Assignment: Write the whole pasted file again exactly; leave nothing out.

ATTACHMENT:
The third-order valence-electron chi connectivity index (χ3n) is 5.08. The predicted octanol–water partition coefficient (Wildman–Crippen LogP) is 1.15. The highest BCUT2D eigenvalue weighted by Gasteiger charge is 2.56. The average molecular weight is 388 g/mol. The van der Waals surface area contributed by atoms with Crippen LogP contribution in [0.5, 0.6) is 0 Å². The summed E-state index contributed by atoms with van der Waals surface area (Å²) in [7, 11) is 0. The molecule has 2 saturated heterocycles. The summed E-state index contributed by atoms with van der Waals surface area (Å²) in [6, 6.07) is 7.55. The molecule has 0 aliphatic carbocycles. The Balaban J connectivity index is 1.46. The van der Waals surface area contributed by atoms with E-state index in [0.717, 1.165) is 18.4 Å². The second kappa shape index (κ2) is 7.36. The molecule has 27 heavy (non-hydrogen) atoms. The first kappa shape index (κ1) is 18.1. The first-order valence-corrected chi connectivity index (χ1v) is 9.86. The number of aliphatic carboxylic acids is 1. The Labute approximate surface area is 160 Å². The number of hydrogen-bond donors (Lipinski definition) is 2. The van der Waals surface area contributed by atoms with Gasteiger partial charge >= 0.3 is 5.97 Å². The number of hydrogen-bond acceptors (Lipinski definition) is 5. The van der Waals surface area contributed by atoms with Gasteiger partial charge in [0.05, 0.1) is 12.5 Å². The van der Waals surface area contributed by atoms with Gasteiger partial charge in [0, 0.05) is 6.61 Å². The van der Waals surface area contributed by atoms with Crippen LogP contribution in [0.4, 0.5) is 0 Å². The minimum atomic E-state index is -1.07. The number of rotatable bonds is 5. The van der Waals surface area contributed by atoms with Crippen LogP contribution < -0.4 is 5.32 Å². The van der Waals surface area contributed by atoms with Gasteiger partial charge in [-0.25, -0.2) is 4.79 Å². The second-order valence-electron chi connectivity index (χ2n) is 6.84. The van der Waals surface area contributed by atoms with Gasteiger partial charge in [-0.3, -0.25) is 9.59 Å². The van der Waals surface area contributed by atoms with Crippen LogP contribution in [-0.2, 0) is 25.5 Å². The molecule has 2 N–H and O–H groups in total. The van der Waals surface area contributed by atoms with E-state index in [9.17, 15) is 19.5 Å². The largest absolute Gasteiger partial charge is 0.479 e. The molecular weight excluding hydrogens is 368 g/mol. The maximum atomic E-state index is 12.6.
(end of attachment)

The third-order valence-electron chi connectivity index (χ3n) is 5.08. The predicted octanol–water partition coefficient (Wildman–Crippen LogP) is 1.15. The highest BCUT2D eigenvalue weighted by Gasteiger charge is 2.56. The average molecular weight is 388 g/mol. The van der Waals surface area contributed by atoms with Crippen LogP contribution in [0.5, 0.6) is 0 Å². The summed E-state index contributed by atoms with van der Waals surface area (Å²) in [7, 11) is 0. The molecule has 2 saturated heterocycles. The summed E-state index contributed by atoms with van der Waals surface area (Å²) in [6, 6.07) is 7.55. The molecule has 0 aliphatic carbocycles. The Balaban J connectivity index is 1.46. The van der Waals surface area contributed by atoms with E-state index in [0.717, 1.165) is 18.4 Å². The second kappa shape index (κ2) is 7.36. The molecule has 27 heavy (non-hydrogen) atoms. The first kappa shape index (κ1) is 18.1. The first-order valence-corrected chi connectivity index (χ1v) is 9.86. The number of aliphatic carboxylic acids is 1. The Labute approximate surface area is 160 Å². The number of hydrogen-bond donors (Lipinski definition) is 2. The van der Waals surface area contributed by atoms with Gasteiger partial charge >= 0.3 is 5.97 Å². The number of hydrogen-bond acceptors (Lipinski definition) is 5. The van der Waals surface area contributed by atoms with Gasteiger partial charge in [0.05, 0.1) is 12.5 Å². The van der Waals surface area contributed by atoms with Gasteiger partial charge in [0, 0.05) is 6.61 Å². The van der Waals surface area contributed by atoms with Crippen LogP contribution in [0.4, 0.5) is 0 Å². The minimum atomic E-state index is -1.07. The number of rotatable bonds is 5. The van der Waals surface area contributed by atoms with Crippen LogP contribution < -0.4 is 5.32 Å². The van der Waals surface area contributed by atoms with Gasteiger partial charge in [-0.25, -0.2) is 4.79 Å². The second-order valence-electron chi connectivity index (χ2n) is 6.84. The van der Waals surface area contributed by atoms with Gasteiger partial charge in [-0.3, -0.25) is 9.59 Å². The van der Waals surface area contributed by atoms with Crippen LogP contribution in [-0.2, 0) is 25.5 Å². The molecule has 2 N–H and O–H groups in total. The van der Waals surface area contributed by atoms with E-state index in [9.17, 15) is 19.5 Å². The largest absolute Gasteiger partial charge is 0.479 e. The molecular weight excluding hydrogens is 368 g/mol. The maximum atomic E-state index is 12.6.